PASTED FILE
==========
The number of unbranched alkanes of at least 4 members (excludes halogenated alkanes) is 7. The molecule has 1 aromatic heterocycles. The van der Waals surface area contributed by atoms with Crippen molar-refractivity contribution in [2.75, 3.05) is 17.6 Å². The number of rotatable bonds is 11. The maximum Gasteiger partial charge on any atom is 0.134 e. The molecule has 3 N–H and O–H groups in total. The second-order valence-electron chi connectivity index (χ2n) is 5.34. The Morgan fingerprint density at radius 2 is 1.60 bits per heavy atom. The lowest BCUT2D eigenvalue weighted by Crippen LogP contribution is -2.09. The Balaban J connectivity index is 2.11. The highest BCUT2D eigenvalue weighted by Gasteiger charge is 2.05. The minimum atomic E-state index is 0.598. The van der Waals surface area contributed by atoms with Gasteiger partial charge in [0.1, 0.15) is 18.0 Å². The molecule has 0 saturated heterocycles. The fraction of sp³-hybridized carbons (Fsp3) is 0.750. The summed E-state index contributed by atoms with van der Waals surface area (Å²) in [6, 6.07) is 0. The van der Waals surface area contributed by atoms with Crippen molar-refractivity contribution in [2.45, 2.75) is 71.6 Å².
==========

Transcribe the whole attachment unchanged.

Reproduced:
The number of unbranched alkanes of at least 4 members (excludes halogenated alkanes) is 7. The molecule has 1 aromatic heterocycles. The van der Waals surface area contributed by atoms with Crippen molar-refractivity contribution in [2.75, 3.05) is 17.6 Å². The number of rotatable bonds is 11. The maximum Gasteiger partial charge on any atom is 0.134 e. The molecule has 3 N–H and O–H groups in total. The second-order valence-electron chi connectivity index (χ2n) is 5.34. The Morgan fingerprint density at radius 2 is 1.60 bits per heavy atom. The lowest BCUT2D eigenvalue weighted by Crippen LogP contribution is -2.09. The Balaban J connectivity index is 2.11. The highest BCUT2D eigenvalue weighted by Gasteiger charge is 2.05. The minimum atomic E-state index is 0.598. The van der Waals surface area contributed by atoms with Gasteiger partial charge in [0.1, 0.15) is 18.0 Å². The molecule has 0 saturated heterocycles. The fraction of sp³-hybridized carbons (Fsp3) is 0.750. The summed E-state index contributed by atoms with van der Waals surface area (Å²) in [6, 6.07) is 0. The van der Waals surface area contributed by atoms with Crippen molar-refractivity contribution in [2.45, 2.75) is 71.6 Å².